or are you saying that it was only from your training that you were capable of reacting as you did, and that others like me with no formal training, cannot?
WBraun

climber
Mar 13, 2013 - 05:34pm PT
Socrates strongly opposed the Sophists of the day back then.

They were everywhere and vocal with their fertile brains run amok.

They based their opinion of right and wrong and of truth and falsity were completely relative.

Socrates on the other hand asserted that there is an absolute, universal truth or good,
beyond mere speculation and opinion, that could be known clearly and with certainty.

Oh oh ...... :-)

He was a super smart guy, very advanced and laid waste to their silly projections and mental speculations with sound logic and reason.

He destroyed them although the sophists stubbornly held on to their stupid nonsense even after they were defeated ......
Bharata

Mountain climber
Pune
Mar 13, 2013 - 05:37pm PT
The Buddha said:

Life is a journey.
Death is a return to earth.
The universe is like an inn.
The passing years are like dust.
Regard this phantom world
As a star at dawn, a bubble in a stream,
A flash of lightning in a summer cloud,
A flickering lamp - a phantom - and a dream.
Largo

Sport climber
The Big Wide Open Face
Mar 13, 2013 - 07:28pm PT
your personal example shows you to have a strong mind, but do not many other people have strong minds and can react as you did but without the formal structure spiritual "training" you have gone through in your studies?

Not "studies," but practice. Studying is what we do in school. I never studied Zen except for reading a few sutras and reading Moon in a Dew Drop 1,000 times. And my reaction had nothing to do with "mind' as you are using it, meaning that some kind of spiritual ju ju mind control was summoned. No. I simply traversed into being energy and that did for me what I (ego mental John) cannot do for myself. The distinction is crucial, lest you think I am suggesting some mental stunt here, and I'm not. This is not a matter of "how to use your mind." It's no-mind in practice, where the rubber meets the road.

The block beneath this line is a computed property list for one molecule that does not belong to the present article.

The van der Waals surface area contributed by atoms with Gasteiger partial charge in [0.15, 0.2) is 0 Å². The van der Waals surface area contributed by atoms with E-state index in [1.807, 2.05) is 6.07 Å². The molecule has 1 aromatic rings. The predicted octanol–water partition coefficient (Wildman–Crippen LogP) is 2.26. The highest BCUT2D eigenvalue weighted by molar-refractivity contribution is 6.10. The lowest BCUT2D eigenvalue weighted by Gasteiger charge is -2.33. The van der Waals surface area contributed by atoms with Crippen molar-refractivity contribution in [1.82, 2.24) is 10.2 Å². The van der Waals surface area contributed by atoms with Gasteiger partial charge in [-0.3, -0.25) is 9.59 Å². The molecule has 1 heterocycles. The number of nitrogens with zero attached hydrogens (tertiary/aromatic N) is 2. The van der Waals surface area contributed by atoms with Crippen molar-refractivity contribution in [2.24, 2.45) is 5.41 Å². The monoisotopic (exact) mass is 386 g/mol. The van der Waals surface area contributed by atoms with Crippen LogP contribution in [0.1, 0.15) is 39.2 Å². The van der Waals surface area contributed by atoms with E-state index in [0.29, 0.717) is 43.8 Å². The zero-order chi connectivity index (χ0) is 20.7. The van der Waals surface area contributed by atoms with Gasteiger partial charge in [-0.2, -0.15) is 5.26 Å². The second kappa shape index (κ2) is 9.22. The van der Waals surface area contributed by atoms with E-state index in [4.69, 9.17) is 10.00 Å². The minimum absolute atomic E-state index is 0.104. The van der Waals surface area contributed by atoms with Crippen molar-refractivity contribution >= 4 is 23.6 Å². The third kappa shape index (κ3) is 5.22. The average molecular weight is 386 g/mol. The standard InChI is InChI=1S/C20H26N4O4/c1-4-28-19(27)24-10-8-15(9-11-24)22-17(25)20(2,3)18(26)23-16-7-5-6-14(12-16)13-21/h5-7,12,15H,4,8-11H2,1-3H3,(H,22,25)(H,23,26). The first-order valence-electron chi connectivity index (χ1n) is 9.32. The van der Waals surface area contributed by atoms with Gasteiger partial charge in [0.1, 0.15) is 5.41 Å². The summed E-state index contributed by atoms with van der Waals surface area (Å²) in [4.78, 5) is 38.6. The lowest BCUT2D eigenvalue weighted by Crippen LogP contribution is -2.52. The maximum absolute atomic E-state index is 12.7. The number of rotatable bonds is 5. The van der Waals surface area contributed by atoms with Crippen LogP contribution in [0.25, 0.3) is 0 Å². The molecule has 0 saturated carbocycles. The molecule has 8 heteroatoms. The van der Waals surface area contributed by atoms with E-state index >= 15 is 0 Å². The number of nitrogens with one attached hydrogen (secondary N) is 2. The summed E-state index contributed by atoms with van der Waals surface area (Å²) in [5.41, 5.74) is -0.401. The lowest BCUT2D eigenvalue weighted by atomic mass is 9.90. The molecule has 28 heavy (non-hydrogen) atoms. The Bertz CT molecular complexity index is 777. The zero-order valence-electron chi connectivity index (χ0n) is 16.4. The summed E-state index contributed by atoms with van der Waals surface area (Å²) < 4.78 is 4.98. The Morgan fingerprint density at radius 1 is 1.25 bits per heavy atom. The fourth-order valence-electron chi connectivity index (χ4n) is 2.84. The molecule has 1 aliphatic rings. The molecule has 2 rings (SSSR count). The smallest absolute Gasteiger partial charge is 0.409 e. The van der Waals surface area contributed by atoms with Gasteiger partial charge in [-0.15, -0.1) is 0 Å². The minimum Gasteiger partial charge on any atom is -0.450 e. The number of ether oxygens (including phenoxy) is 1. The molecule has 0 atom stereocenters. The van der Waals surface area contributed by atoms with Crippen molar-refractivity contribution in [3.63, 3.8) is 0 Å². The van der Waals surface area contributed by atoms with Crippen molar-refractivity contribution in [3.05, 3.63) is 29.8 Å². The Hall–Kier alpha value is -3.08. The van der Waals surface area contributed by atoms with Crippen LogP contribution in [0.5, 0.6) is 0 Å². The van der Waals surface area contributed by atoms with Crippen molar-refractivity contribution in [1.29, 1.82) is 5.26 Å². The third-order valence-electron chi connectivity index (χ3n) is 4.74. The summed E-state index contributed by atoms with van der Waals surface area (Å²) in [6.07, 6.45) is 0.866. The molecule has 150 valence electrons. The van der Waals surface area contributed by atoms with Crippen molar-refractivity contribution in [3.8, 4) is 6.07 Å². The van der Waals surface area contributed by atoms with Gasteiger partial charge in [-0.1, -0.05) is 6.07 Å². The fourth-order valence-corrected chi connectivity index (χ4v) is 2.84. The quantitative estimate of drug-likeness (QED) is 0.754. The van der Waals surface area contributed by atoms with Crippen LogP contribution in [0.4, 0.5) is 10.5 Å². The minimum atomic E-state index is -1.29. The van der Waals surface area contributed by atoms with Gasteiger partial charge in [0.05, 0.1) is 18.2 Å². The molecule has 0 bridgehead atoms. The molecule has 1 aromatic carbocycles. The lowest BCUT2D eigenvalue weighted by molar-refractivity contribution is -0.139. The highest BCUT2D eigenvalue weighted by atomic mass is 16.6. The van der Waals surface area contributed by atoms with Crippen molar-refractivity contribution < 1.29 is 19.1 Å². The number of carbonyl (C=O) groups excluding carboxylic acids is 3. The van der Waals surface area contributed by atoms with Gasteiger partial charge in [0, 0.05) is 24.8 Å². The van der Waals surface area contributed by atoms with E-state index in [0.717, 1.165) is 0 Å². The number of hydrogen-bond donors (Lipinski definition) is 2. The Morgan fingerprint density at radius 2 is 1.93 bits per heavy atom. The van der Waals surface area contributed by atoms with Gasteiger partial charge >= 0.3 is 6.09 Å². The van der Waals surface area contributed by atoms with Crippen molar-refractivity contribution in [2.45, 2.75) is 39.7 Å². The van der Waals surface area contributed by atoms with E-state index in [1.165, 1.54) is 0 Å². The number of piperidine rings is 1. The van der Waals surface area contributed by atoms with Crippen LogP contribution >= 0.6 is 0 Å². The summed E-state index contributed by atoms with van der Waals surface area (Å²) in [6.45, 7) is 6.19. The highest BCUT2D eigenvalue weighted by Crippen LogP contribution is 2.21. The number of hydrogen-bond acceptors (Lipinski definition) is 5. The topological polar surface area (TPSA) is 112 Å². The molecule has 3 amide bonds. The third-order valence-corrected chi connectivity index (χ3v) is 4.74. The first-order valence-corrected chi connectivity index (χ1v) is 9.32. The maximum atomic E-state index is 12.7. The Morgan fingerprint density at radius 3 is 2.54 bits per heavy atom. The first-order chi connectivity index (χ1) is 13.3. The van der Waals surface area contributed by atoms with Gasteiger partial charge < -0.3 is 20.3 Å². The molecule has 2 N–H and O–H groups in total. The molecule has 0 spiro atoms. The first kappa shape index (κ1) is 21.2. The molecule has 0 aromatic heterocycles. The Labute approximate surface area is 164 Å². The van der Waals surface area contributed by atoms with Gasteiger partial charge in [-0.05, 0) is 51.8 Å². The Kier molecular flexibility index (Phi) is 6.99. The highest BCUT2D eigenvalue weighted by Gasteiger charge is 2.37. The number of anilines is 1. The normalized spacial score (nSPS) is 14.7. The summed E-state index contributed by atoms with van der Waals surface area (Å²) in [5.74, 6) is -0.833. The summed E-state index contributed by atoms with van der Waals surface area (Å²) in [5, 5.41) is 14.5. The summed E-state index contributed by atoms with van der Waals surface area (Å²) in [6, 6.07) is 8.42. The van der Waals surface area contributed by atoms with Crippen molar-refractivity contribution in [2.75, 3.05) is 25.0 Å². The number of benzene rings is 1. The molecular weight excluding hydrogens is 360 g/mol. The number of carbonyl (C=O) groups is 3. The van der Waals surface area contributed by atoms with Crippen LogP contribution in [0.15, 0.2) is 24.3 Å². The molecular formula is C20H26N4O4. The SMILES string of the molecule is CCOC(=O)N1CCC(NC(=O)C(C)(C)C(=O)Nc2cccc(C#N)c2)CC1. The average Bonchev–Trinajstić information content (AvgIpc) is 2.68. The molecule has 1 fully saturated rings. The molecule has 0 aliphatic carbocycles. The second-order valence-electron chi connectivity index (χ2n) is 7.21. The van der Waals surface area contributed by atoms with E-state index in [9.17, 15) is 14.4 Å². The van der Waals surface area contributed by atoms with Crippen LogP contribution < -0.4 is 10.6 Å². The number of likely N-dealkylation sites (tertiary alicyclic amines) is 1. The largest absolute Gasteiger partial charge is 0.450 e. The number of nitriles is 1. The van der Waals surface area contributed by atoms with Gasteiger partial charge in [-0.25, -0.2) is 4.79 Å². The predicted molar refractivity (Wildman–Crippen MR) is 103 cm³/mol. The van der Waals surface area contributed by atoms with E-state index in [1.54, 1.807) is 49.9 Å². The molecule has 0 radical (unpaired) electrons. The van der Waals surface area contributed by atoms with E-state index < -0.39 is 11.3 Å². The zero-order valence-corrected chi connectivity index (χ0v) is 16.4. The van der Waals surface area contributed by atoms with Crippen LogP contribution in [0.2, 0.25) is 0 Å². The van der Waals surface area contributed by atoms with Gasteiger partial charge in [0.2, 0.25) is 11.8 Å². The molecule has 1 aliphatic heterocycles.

or are you saying that it was only from your training that you were capable of reacting as you did, and that others like me with no formal training, cannot?



I could react like that because I spent time cultivating my presence in that place. I cannot speak for others, or how they might respond when bones are showing. It is not an easy position to deal with.

JL
Dr. F.

Big Wall climber
SoCal
Topic Author's Reply - Mar 13, 2013 - 07:49pm PT
This is not my thread, it is the property of SuperTopo
They just let me post here
Credit: Dr. F.
and what a ko wink-e-dink
I get to post at the top of the page
If there is Karma, (which I do not beleive in) it has had a queer way of making me check in at same time this thread comes up to the top of the page.
So what else am I going do, Bump it with a cacti pic
Yea

please, carry on

Ed
I will say that cactus is a Pediocactus simpsonii
if it's a native species, if not, I will try again
Norton

Social climber
the Wastelands
Mar 13, 2013 - 07:52pm PT
ok John, thank you for your answers

I feel that I now better understand the mental state you are able to put yourself into

it seems to me that you are using or converting your own energy in time of crisis to in effect divert it to your mind to "cope"

and I assume it follows that this same energy tapping into can be used for things other than physical crisis, like meditating and .....